I’ve emptied it once now – simple enough – and pleasantly surprised by the scent of forest floor. Doesn’t look like what it is and not at all noxious. It really is clever.

Another neighbour, into all things organic, wants to use it to grow mushrooms in. I’m thinking this could be marketed – extract of Annie – so the mushrooms are bound to be magic!

Tell you what was magic; that last time I tipped out the old camping loo, knowing it would be the last time – EVER!

So good, I did a little dance. Right there and then.

 

 

 

 

So long South Africa..

1 Feb

For now.

My three month stay is now a distant – yet not dim – memory…

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Glorious sunsets over the estuary

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Just as well because I need all the help I can get to blot out my return to the UK. I will elaborate in due course.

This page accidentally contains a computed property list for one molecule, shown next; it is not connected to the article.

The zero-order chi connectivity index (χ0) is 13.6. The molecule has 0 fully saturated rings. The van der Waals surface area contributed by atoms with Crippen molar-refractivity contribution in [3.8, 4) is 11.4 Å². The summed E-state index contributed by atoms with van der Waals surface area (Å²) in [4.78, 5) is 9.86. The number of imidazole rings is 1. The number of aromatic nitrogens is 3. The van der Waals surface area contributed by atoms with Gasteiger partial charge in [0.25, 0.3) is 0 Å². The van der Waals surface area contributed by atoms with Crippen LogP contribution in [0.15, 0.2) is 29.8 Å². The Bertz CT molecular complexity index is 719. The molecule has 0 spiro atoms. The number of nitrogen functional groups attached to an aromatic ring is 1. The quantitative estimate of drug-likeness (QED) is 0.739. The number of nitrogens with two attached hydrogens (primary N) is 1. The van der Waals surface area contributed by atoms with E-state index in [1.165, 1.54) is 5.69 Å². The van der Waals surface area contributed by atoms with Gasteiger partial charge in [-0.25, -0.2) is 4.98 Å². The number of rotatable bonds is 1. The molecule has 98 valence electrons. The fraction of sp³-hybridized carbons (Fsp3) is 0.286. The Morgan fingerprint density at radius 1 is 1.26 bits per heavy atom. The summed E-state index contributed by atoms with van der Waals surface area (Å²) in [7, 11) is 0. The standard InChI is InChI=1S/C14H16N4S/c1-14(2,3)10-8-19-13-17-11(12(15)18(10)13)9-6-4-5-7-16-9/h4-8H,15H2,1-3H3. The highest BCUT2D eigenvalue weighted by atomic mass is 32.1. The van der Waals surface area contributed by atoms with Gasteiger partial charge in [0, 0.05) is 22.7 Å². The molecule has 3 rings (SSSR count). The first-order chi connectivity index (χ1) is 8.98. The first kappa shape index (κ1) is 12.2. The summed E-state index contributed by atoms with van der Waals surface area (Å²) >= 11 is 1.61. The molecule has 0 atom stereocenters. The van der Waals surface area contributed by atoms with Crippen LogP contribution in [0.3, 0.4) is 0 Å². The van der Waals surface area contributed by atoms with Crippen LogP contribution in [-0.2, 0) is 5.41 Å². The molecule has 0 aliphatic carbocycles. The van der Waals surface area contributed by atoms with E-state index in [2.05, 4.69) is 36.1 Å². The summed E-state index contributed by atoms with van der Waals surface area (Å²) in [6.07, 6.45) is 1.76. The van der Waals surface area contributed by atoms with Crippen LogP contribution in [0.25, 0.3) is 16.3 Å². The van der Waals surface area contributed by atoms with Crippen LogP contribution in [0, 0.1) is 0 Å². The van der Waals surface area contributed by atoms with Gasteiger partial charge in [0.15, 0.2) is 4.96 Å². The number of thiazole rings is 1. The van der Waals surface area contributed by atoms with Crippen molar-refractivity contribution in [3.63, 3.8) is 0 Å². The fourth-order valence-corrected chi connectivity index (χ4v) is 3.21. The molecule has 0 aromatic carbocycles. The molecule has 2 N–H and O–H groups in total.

In case you were thinking it was all beer and skittles, and that I was having a wonderful time…

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The wild fires came way too close.

The aftermath…

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And I was bitten…

IMG-20181223-WA0000.jpgAgain. I always react badly.

The Mighty Uno showered me with rust…

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As we bumped up a mountain pass. It was in my hair too but the photographer saw fit to exclude this. I was not amused.

I should have known that something was amiss when I attempted to clear security at Cape Town airport. That moment we all dread when they take just a little too long in their scrutiny of your passport, escort you to a side room and then make you wait. And wait.

Turns out, in their estimation, I had overstayed by one day. This would result in a punishment of not being allowed to return for a year. And, upsettingly, declared an ‘undesirable person’. I may just frame the paperwork that indicates this…